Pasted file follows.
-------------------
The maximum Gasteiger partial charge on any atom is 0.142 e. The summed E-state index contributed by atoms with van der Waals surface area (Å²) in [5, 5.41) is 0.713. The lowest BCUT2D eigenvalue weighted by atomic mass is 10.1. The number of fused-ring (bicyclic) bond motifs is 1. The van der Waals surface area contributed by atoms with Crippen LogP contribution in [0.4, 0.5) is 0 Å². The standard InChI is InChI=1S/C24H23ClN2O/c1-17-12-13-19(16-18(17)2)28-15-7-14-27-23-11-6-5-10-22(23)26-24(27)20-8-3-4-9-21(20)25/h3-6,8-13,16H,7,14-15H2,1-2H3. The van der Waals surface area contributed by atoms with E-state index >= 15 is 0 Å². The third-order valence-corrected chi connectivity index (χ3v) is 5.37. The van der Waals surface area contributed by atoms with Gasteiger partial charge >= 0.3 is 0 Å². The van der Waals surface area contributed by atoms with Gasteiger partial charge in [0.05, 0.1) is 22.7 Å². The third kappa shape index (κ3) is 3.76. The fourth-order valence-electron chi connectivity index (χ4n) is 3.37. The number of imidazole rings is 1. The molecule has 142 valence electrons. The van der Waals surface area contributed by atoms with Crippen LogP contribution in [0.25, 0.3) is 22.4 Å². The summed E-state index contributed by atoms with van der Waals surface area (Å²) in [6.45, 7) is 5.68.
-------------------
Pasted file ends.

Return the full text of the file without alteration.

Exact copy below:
The maximum Gasteiger partial charge on any atom is 0.142 e. The summed E-state index contributed by atoms with van der Waals surface area (Å²) in [5, 5.41) is 0.713. The lowest BCUT2D eigenvalue weighted by atomic mass is 10.1. The number of fused-ring (bicyclic) bond motifs is 1. The van der Waals surface area contributed by atoms with Crippen LogP contribution in [0.4, 0.5) is 0 Å². The standard InChI is InChI=1S/C24H23ClN2O/c1-17-12-13-19(16-18(17)2)28-15-7-14-27-23-11-6-5-10-22(23)26-24(27)20-8-3-4-9-21(20)25/h3-6,8-13,16H,7,14-15H2,1-2H3. The van der Waals surface area contributed by atoms with E-state index >= 15 is 0 Å². The third-order valence-corrected chi connectivity index (χ3v) is 5.37. The van der Waals surface area contributed by atoms with Gasteiger partial charge >= 0.3 is 0 Å². The van der Waals surface area contributed by atoms with Gasteiger partial charge in [0.05, 0.1) is 22.7 Å². The third kappa shape index (κ3) is 3.76. The fourth-order valence-electron chi connectivity index (χ4n) is 3.37. The number of imidazole rings is 1. The molecule has 142 valence electrons. The van der Waals surface area contributed by atoms with Crippen LogP contribution in [0.25, 0.3) is 22.4 Å². The summed E-state index contributed by atoms with van der Waals surface area (Å²) in [6.45, 7) is 5.68.